Wednesday, July 6, 2011

Nergal - De Vermis Mysteriis EP (1993)

Nergal was another Greek band to join the ranks of Varathron, Septic Flesh, Rotting Christ and so forth by releasing an EP well ahead of any full-length endeavors, but the sound they were going for draws a full-on comparison to to Necromantia (or the earlier works of Finnish outfit Barathrum). This is due to the use of the distorted bass as the central instrument in their grim configuration, plotted alongside the keyboards, tinny and under-produced drums and monstrous rasp vocals. It's almost as if the band were conjuring a raw, punkish black sludge here, but the synthesizers are leaning into a black/Gothic territory; an appealing and fresh sound, no doubt, but unlike Necromantia's Crossing the Fiery Path, for instance, the compositions feel a bit loose.

The bookends to the EP are quite nice, but then they also account for about 50% of the content. The swelling choir intro feels as if it might have been bitten out of a movie or game, but if not, all the power to Nergal. The same might be said for the finale, which is this dreamy and eloquent, yet subtle piano piece, but this feels slightly more original in the context of a black metal disc. Then, similar to Disharmony's EP from the same year, there are a meek two tunes comprising the core of this: the voluptuous and belligerent "In the Name of Nergal" with its banks of four string obsession imbued with martial keyboard passages and solid groove and double bass; and "In Glass of Sin", which is slightly less aggressive, almost like they were concocting a mellower, barbaric hymn with moodier bass lines and organs for a cryptic mood, at least until the song opens up with more of the sludgy momentum.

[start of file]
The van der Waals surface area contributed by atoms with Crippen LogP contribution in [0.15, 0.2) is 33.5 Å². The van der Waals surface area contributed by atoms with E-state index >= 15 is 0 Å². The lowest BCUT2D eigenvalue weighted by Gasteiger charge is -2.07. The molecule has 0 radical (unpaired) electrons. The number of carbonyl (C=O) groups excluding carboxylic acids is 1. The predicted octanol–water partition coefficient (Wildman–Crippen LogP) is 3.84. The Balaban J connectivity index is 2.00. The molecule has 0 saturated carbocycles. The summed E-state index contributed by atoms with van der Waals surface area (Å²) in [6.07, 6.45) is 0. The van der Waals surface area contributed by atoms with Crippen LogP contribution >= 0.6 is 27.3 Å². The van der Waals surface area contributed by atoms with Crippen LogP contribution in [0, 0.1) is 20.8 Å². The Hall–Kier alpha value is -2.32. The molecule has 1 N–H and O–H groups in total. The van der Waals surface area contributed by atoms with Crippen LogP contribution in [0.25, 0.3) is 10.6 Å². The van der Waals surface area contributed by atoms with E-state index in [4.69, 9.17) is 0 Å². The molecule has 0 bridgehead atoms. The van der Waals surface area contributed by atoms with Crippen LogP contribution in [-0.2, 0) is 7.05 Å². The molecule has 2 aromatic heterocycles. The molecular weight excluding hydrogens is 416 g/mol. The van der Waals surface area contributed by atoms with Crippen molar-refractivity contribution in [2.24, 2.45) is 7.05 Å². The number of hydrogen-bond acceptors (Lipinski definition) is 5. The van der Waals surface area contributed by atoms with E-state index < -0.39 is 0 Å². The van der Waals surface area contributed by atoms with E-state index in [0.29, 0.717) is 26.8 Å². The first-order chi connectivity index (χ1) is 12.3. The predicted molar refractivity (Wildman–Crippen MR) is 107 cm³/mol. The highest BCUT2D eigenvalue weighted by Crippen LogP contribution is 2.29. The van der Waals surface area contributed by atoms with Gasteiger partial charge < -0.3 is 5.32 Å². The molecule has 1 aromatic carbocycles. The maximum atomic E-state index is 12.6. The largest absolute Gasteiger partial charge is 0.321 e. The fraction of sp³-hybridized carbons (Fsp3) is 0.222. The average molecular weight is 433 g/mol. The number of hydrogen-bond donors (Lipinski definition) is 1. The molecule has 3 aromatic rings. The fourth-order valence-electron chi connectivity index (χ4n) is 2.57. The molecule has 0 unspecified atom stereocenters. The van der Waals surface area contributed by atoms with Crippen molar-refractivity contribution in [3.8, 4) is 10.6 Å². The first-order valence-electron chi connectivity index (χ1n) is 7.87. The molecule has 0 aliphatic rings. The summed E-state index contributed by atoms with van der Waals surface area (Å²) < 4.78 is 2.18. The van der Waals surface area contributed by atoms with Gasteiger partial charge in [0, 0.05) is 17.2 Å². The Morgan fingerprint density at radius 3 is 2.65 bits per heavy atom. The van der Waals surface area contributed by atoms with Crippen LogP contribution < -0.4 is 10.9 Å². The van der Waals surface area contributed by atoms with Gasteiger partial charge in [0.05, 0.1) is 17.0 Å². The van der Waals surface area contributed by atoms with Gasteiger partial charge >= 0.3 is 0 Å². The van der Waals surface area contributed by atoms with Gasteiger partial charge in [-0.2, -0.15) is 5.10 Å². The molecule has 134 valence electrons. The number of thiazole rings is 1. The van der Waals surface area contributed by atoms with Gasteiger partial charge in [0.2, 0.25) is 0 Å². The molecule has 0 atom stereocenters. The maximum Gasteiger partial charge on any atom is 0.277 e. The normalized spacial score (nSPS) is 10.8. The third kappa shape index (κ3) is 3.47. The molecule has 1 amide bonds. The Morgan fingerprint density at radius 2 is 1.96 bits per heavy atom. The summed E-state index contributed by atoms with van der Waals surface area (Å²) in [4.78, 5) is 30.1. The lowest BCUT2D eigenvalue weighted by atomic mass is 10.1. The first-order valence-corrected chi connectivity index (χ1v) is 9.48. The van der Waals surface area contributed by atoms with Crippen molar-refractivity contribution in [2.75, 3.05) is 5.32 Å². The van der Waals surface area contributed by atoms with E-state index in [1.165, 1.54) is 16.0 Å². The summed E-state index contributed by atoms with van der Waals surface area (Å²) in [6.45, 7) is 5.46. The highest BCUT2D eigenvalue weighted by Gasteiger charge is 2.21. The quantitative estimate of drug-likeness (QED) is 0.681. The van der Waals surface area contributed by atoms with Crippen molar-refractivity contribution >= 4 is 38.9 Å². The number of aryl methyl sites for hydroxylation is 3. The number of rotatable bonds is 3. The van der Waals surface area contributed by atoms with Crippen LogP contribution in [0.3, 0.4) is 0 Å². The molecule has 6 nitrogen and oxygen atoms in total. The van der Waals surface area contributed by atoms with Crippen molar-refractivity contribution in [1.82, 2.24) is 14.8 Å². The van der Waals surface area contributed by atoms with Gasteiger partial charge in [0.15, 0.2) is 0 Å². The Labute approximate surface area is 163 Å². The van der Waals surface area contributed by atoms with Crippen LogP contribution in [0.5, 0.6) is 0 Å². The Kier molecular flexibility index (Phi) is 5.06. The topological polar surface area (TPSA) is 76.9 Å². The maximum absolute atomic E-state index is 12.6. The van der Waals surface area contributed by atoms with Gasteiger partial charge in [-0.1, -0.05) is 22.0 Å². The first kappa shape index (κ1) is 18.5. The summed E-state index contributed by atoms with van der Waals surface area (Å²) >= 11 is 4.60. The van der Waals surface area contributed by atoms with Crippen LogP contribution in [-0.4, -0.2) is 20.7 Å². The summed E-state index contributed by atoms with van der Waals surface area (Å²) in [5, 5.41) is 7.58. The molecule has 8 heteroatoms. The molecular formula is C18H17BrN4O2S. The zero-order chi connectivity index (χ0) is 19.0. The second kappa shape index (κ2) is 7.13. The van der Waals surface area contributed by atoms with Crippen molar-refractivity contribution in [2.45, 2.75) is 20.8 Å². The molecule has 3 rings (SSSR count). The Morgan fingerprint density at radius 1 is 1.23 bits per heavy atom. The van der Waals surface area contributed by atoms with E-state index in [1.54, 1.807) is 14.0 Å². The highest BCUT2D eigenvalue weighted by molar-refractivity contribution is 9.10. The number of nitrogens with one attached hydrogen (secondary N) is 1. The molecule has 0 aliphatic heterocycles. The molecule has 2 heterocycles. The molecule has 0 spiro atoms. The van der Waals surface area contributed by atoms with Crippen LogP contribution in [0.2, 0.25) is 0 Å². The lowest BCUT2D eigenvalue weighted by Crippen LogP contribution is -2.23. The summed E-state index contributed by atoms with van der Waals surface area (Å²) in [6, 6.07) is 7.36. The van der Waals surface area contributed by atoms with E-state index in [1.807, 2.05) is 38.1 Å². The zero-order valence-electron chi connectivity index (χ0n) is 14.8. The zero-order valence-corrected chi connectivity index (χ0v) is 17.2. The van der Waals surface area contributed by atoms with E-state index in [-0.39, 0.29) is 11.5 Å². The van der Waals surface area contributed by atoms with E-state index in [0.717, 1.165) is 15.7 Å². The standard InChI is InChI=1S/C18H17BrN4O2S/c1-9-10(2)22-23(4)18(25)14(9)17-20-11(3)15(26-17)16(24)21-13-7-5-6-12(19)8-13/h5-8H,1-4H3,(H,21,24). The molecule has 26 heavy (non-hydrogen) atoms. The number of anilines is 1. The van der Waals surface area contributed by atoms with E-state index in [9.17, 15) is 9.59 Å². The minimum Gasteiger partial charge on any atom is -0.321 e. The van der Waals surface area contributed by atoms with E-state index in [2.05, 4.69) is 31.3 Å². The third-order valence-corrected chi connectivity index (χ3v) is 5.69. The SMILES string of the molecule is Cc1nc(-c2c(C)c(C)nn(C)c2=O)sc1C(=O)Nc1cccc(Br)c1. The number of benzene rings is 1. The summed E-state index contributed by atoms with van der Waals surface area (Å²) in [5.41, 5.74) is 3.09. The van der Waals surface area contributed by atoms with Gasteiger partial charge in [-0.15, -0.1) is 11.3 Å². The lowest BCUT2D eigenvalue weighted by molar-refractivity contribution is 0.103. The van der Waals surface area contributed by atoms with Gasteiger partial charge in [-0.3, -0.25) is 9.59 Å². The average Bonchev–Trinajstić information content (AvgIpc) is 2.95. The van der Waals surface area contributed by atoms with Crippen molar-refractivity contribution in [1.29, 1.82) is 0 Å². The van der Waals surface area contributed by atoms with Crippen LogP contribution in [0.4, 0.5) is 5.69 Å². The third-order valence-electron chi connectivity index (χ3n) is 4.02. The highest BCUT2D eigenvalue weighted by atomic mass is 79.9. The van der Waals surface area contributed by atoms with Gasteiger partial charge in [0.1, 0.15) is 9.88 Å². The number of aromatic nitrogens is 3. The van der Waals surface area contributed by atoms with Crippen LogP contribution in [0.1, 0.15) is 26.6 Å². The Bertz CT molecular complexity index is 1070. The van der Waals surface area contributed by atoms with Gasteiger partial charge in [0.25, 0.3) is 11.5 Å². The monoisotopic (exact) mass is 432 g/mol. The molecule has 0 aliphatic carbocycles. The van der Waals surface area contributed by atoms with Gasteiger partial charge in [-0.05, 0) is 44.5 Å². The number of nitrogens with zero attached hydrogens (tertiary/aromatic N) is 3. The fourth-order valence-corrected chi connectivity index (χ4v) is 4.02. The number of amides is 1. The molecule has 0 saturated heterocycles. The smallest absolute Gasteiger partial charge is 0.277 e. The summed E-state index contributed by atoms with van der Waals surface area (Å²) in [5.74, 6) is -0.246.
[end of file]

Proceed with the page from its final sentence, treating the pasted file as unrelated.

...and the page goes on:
De Vermis Mysteriis is a fairly meager ration, I can't argue that, but there's just something about it which does feel unhinged. As if the convocation of cheesy synth lines and rugged, go with what you have attitude at some point collide into an authentic clamor. The vocals are pretty harsh, more akin to Zemial than Rotting Christ, and the compositions crude, but the atmosphere created is resilient and possibly worth checking out if you're into the formative works of their countrymen. Just don't expect a miracle.

Verdict: Indifference [6.5/10]

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